The main purpose of this study was to investigate relationships between self-report measures such as mood state, emotional recovery, and perceived exertion for a runner during a continental run. Second, the purpose was to examine psychological factors that enable an ultra-distance runner during an event. A case study report from a 49-year-old female ultra-distance runner, running a 3641 kilometre adventure event during a 10-week period was made. Data were collected during 15 weeks with three self-report questionnaires – more specifically, an initial report 3 weeks prior to the run, a weekly report during the 10 weeks of running, and, finally, a report 2 weeks after the run. In addition, a follow-up narrative interview was performed nine months after the run was completed. The main result showed that perceived exertion level had a statistically significant negative relationship with negative mood and a positive statistically significant relationship with positive mood. Results also showed a statistically significant difference between the three measurement points based on the variable perceived exertion level. In addition, the runner's narration suggested four main categories of psychologically assisting attributes: motivation, group cohesiveness, self-awareness, and mental stamina. The findings highlight the complex balance between extreme physical load and feelings of comfort and elevated mood. Another finding is that the joint effect of different psychological factors – especially the runner's high self-awareness, strong-minded attitude, and ability to use humour in problematic situations – was helpful during the run. Practical and methodological implications, as well strategies for further research, are provided.

  • 66. Karin, Janet
    et al.
    Nordin-Bates, Sanna
    Swedish School of Sport and Health Sciences, GIH, Department of Sport and Health Sciences, Sport Psychology research group.
    Using implicit learning and sensori-kinetic imagery to enhance creativity and manage perfectionism in dancersIn: Journal of Dance Education, ISSN 1529-0824, E-ISSN 2158-074XArticle in journal (Refereed)
  • 67.
    Kenttä, Göran
    Swedish School of Sport and Health Sciences, GIH, Department of Sport and Health Sciences, Sport Psychology research group.
    A Mental Health Clinic to support elite sports: A multidisciplinary approach integrating performance psychology, clinical psychology and psychiatry.2017Conference paper (Refereed)
  • 68.
    Kenttä, Göran
    Swedish School of Sport and Health Sciences, GIH, Department of Sport and Health Sciences, Sport Psychology research group.
    ACT – a way to enhance engagement in recovery2015In: Proceedings of The 14th European Congress of Sport Psychology (FEPSAC)., 2015Conference paper (Refereed)
  • 69.
    Kenttä, Göran
    Swedish School of Sport and Health Sciences, GIH, Department of Sport and Health Sciences, Sport Psychology research group.
    ACT and self-compassion in coaching – enhanced awareness about mental health2015In: Proceedings from the 30th Annual Conference of the Association for the Applied Sport Psychology, 2015Conference paper (Other academic)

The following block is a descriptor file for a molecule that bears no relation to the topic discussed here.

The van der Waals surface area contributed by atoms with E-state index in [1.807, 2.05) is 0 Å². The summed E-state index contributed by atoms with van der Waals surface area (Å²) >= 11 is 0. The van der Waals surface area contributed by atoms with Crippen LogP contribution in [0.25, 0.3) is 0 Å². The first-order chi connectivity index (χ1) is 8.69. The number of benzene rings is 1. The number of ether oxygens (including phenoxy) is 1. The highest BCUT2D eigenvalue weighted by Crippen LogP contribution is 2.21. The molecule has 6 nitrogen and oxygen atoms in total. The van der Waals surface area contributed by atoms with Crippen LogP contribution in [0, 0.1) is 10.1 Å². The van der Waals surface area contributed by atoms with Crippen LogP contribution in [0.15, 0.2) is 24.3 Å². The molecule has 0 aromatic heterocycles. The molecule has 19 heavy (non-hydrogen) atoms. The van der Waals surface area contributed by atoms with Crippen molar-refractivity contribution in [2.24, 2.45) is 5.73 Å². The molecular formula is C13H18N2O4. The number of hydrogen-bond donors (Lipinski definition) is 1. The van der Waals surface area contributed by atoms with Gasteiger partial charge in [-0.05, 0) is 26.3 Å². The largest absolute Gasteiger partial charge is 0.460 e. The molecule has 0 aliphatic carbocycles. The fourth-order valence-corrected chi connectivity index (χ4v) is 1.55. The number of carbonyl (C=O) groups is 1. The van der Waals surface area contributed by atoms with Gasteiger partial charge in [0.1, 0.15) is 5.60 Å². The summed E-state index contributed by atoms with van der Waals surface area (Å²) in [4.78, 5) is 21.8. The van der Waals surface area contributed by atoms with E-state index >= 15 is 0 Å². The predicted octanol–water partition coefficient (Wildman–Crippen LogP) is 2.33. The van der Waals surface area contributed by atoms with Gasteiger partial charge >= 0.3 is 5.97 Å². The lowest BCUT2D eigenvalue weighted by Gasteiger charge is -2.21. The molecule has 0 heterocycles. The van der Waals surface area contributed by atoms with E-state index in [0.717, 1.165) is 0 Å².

• 70.
    Kenttä, Göran
    Swedish School of Sport and Health Sciences, GIH, Department of Sport and Health Sciences, Sport Psychology research group.
    Art and Creativity: An Intervention Used Before, During and After the 2012 Paralympic Games in London2013Conference paper (Refereed)
  • 71.
    Kenttä, Göran
    Swedish School of Sport and Health Sciences, GIH, Department of Sport and Health Sciences, Sport Psychology research group.
    Being a female elite athlete: A psychological perspective2014In: Women and sport, Stockholm: SISU idrottsböcker , 2014Chapter in book (Other academic)
    Abstract [en]

    This text briefly reviews and critically discusses three domains of importance and relevance to the psychological health of female athletes competing at the elite level: the psychological issues related to parenthood and to the coach–athlete relationship, and subjective wellbeing versus ill-being, which is  interdependent with the other two domains. the relationship of perfectionism and performancebased self-esteem to wellbeing is also examined.

  • 72.
    Kenttä, Göran
    Swedish School of Sport and Health Sciences, GIH, Department of Sport and Health Sciences, Sport Psychology research group.
    Coach Well-Being Can Be Enhanced By Coach Education2016In: Proceedings from the 31th Annual Conference of the Association for the Applied Sport Psychology, 2016Conference paper (Other academic)
  • 73.
    Kenttä, Göran
    Swedish School of Sport and Health Sciences, GIH, Department of Sport and Health Sciences, Sport Psychology research group.
    Den deprimerade olympiern2012In: Svensk Idrottsforskning: Organ för Centrum för Idrottsforskning, ISSN 1103-4629, Vol. 21, no 2, p. 34-37Article in journal (Other academic)
    Abstract [sv]

    På ytan är elitidrottare framgångsrika, vältränade och gör fantastiska idrottsliga prestationer. De betraktas som vinnarskallar, mentalt tuffa och osårbara. Men verkligheten är ofta en annan. Depression, ångest, träningsberoende och ätstörningar är vanliga psykiska problem.

  • 74.
    Kenttä, Göran
    Swedish School of Sport and Health Sciences, GIH, Department of Sport and Health Sciences, Sport Psychology research group.
    Going Back to the Roots: Rediscovering Core Values2018In: Proceedings from the 33rd Annual Conference of the Association for the Applied Sport Psychology, 2018Conference paper (Refereed)
  • 75.
    Kenttä, Göran
    Swedish School of Sport and Health Sciences, GIH, Department of Sport and Health Sciences, Sport Psychology research group.
    Mental health support for high performance coaches: through the lens of theory and practice2018In: Proceedings from the 33rd Annual Conference of the Association for the Applied Sport Psychology., 2018Conference paper (Refereed)
  • 76.
    Kenttä, Göran
    Swedish School of Sport and Health Sciences, GIH, Department of Sport and Health Sciences, Sport Psychology research group.
    Monitoring perceived load and recovery in elite coach: a psychosociophysiological balance act2011In: Proceedings of The 13th European Congress of Sport Psychology (FEPSAC). , 2011Conference paper (Other academic)